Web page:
competence in one and/or both languages. This is a tangled landscape for intervention,
but one that can be assessed thoughtfully. Regardless of whether parents pursue inter-
vention, they can help children gain bilingual prociency by using both languages as
regularly as possible in enriching and engaging contexts. Furthermore, parents should
keep in mind that both monolingual and bilingual children can best show o their skills
when using language that matches their daily experiences (Mattock, Polka, Rvachew, &
Krehm, 2010).
In summary, if you measure bilinguals using a monolingual measure, you are more
likely to nd false evidence of delay. Fortunately, researchers and clinicians are now
developing bilingual-specic measures that paint a more accurate picture of bilinguals’
global language competence.
Conclusions
In this article, we have reviewed what the science says about six of parents’ most
commonly asked questions about early bilingualism. Research demonstrates that we
need to reshape our views of early bilingualism: children are born ready to learn the
language or languages of their environments without confusion or delay (Werker &
Byers-Heinlein, 2008). To promote successful bilingual development, parents raising
bilingual children should ensure that their children have ample opportunities to hear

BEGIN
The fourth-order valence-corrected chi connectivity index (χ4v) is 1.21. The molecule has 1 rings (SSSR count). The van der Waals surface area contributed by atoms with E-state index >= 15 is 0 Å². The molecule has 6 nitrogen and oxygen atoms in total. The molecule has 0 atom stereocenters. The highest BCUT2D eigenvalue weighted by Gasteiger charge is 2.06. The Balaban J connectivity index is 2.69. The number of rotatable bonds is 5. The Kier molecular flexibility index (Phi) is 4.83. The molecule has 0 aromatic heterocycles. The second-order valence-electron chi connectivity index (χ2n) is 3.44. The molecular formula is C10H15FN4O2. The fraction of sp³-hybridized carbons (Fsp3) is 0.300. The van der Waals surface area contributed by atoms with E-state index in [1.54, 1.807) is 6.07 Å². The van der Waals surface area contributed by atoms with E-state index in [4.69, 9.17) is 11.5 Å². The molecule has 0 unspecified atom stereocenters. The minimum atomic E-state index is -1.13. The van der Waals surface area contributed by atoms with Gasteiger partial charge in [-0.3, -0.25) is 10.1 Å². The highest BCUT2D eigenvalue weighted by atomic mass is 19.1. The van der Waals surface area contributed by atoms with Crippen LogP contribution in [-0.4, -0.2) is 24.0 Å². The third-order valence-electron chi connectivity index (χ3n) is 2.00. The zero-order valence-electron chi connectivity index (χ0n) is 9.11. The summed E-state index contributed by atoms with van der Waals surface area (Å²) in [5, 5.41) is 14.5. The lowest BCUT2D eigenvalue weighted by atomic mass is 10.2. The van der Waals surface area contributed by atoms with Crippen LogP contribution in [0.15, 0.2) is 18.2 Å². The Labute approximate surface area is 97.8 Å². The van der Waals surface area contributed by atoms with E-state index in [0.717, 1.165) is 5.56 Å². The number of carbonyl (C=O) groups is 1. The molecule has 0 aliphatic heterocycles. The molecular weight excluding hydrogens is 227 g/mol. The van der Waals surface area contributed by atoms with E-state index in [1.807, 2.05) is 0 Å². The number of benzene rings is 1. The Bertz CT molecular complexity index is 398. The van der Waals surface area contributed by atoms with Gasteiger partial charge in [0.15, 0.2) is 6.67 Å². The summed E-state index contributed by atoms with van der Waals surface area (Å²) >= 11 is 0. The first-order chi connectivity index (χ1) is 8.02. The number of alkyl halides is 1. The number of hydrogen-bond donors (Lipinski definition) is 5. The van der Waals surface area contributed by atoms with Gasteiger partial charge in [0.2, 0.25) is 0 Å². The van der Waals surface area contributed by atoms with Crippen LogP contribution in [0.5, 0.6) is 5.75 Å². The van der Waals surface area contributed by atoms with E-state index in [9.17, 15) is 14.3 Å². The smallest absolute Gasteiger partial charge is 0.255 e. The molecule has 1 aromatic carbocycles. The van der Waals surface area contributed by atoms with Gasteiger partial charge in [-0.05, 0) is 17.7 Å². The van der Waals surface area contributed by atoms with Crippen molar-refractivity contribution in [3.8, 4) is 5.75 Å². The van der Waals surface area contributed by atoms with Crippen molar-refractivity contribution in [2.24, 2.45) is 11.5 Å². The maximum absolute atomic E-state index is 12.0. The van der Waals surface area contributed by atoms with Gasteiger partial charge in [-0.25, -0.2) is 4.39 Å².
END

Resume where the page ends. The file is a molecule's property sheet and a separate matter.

and speak both of their languages. As children get older, interacting with monolingual
speakers (especially other children) is important for motivating ongoing language use,
especially for minority languages not widely spoken in the community (Pearson, 2008).
LEARNing Landscapes | Vol. 7, No. 1, Autumn 2013 | 107
Bilingualism in the Early Years: What the Science Says
Teachers, pediatricians, and speech language pathologists play an important role in
dispelling common myths, and in communicating science-based information about
early bilingualism to parents.
While our focus here has been on language development, it is also important to rec-
ognize that early childhood is also a time of profound emotional, social, physical, and
cognitive development. Bilingualism will be a priority or even a necessity for some fam-
ilies. Other families might choose to focus on other aspects of development. In some
cases, where families are not uent in a second language, early bilingualism might be
unrealistic. Here, it is important to keep two things in mind: 1) bilingualism is only one